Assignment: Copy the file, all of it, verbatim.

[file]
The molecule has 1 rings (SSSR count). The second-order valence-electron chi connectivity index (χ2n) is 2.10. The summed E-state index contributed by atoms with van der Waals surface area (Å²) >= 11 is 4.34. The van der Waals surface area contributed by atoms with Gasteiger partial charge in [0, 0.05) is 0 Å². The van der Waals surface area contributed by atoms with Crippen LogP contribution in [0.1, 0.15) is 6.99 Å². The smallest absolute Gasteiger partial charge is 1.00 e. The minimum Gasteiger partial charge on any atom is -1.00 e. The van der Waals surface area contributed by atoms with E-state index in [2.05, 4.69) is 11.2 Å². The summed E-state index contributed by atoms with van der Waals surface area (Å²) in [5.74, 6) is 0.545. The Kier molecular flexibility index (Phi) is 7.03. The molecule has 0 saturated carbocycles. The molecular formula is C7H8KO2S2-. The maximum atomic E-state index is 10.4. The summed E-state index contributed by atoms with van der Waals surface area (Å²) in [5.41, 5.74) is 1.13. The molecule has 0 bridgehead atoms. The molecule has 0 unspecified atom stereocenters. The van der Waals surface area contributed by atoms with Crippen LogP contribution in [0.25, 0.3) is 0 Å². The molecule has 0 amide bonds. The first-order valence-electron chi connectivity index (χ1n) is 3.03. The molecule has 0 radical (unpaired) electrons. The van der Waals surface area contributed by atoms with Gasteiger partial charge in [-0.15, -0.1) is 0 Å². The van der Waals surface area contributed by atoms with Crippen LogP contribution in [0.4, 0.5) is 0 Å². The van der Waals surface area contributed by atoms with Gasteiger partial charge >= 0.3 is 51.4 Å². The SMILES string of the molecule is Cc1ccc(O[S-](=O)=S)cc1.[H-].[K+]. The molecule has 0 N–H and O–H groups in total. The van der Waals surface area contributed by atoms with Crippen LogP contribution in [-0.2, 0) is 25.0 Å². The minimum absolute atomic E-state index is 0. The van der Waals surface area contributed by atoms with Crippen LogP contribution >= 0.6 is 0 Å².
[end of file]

The molecule has 1 rings (SSSR count). The second-order valence-electron chi connectivity index (χ2n) is 2.10. The summed E-state index contributed by atoms with van der Waals surface area (Å²) >= 11 is 4.34. The van der Waals surface area contributed by atoms with Gasteiger partial charge in [0, 0.05) is 0 Å². The van der Waals surface area contributed by atoms with Crippen LogP contribution in [0.1, 0.15) is 6.99 Å². The smallest absolute Gasteiger partial charge is 1.00 e. The minimum Gasteiger partial charge on any atom is -1.00 e. The van der Waals surface area contributed by atoms with E-state index in [2.05, 4.69) is 11.2 Å². The summed E-state index contributed by atoms with van der Waals surface area (Å²) in [5.74, 6) is 0.545. The Kier molecular flexibility index (Phi) is 7.03. The molecule has 0 saturated carbocycles. The molecular formula is C7H8KO2S2-. The maximum atomic E-state index is 10.4. The summed E-state index contributed by atoms with van der Waals surface area (Å²) in [5.41, 5.74) is 1.13. The molecule has 0 bridgehead atoms. The molecule has 0 unspecified atom stereocenters. The van der Waals surface area contributed by atoms with Crippen LogP contribution in [0.25, 0.3) is 0 Å². The molecule has 0 amide bonds. The first-order valence-electron chi connectivity index (χ1n) is 3.03. The molecule has 0 radical (unpaired) electrons. The van der Waals surface area contributed by atoms with Gasteiger partial charge in [-0.15, -0.1) is 0 Å². The van der Waals surface area contributed by atoms with Crippen LogP contribution in [0.4, 0.5) is 0 Å². The van der Waals surface area contributed by atoms with Gasteiger partial charge >= 0.3 is 51.4 Å². The SMILES string of the molecule is Cc1ccc(O[S-](=O)=S)cc1.[H-].[K+]. The molecule has 0 N–H and O–H groups in total. The van der Waals surface area contributed by atoms with Crippen LogP contribution in [-0.2, 0) is 25.0 Å². The minimum absolute atomic E-state index is 0. The van der Waals surface area contributed by atoms with Crippen LogP contribution >= 0.6 is 0 Å².